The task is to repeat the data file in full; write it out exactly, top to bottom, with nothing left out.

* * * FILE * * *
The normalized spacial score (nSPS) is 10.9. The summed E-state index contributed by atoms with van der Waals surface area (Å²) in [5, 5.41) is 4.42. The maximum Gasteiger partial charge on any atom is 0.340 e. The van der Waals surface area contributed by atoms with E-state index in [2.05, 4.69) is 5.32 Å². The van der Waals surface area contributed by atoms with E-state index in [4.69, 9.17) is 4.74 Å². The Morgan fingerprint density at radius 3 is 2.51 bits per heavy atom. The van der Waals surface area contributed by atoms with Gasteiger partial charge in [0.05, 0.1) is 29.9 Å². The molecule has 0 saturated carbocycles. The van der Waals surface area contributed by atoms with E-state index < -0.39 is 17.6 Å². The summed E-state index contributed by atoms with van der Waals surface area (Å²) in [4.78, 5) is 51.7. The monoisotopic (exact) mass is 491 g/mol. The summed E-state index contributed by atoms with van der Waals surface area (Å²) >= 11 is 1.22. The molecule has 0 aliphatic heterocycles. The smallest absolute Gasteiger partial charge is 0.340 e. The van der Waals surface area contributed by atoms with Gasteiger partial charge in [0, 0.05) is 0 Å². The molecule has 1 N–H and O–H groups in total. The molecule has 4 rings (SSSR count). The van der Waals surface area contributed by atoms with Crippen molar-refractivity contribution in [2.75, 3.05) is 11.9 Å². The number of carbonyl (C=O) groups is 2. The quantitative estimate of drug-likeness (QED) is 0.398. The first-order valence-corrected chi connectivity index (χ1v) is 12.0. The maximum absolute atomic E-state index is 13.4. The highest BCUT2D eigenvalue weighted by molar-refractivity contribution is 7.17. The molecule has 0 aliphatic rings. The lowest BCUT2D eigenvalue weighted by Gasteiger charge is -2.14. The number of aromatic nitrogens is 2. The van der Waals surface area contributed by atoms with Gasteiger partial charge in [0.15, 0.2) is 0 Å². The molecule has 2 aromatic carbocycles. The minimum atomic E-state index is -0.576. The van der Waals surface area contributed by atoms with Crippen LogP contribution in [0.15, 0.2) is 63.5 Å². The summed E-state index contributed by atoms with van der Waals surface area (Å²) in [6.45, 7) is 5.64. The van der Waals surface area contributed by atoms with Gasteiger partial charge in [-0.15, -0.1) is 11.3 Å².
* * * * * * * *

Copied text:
The normalized spacial score (nSPS) is 10.9. The summed E-state index contributed by atoms with van der Waals surface area (Å²) in [5, 5.41) is 4.42. The maximum Gasteiger partial charge on any atom is 0.340 e. The van der Waals surface area contributed by atoms with E-state index in [2.05, 4.69) is 5.32 Å². The van der Waals surface area contributed by atoms with E-state index in [4.69, 9.17) is 4.74 Å². The Morgan fingerprint density at radius 3 is 2.51 bits per heavy atom. The van der Waals surface area contributed by atoms with Gasteiger partial charge in [0.05, 0.1) is 29.9 Å². The molecule has 0 saturated carbocycles. The van der Waals surface area contributed by atoms with E-state index < -0.39 is 17.6 Å². The summed E-state index contributed by atoms with van der Waals surface area (Å²) in [4.78, 5) is 51.7. The monoisotopic (exact) mass is 491 g/mol. The summed E-state index contributed by atoms with van der Waals surface area (Å²) >= 11 is 1.22. The molecule has 0 aliphatic heterocycles. The smallest absolute Gasteiger partial charge is 0.340 e. The van der Waals surface area contributed by atoms with Gasteiger partial charge in [0, 0.05) is 0 Å². The molecule has 1 N–H and O–H groups in total. The molecule has 4 rings (SSSR count). The van der Waals surface area contributed by atoms with Crippen molar-refractivity contribution in [2.75, 3.05) is 11.9 Å². The number of carbonyl (C=O) groups is 2. The quantitative estimate of drug-likeness (QED) is 0.398. The first-order valence-corrected chi connectivity index (χ1v) is 12.0. The maximum absolute atomic E-state index is 13.4. The highest BCUT2D eigenvalue weighted by molar-refractivity contribution is 7.17. The molecule has 0 aliphatic rings. The lowest BCUT2D eigenvalue weighted by Gasteiger charge is -2.14. The number of aromatic nitrogens is 2. The van der Waals surface area contributed by atoms with Gasteiger partial charge in [0.15, 0.2) is 0 Å². The molecule has 2 aromatic carbocycles. The minimum atomic E-state index is -0.576. The van der Waals surface area contributed by atoms with Crippen LogP contribution in [0.15, 0.2) is 63.5 Å². The summed E-state index contributed by atoms with van der Waals surface area (Å²) in [6.45, 7) is 5.64. The van der Waals surface area contributed by atoms with Gasteiger partial charge in [-0.15, -0.1) is 11.3 Å².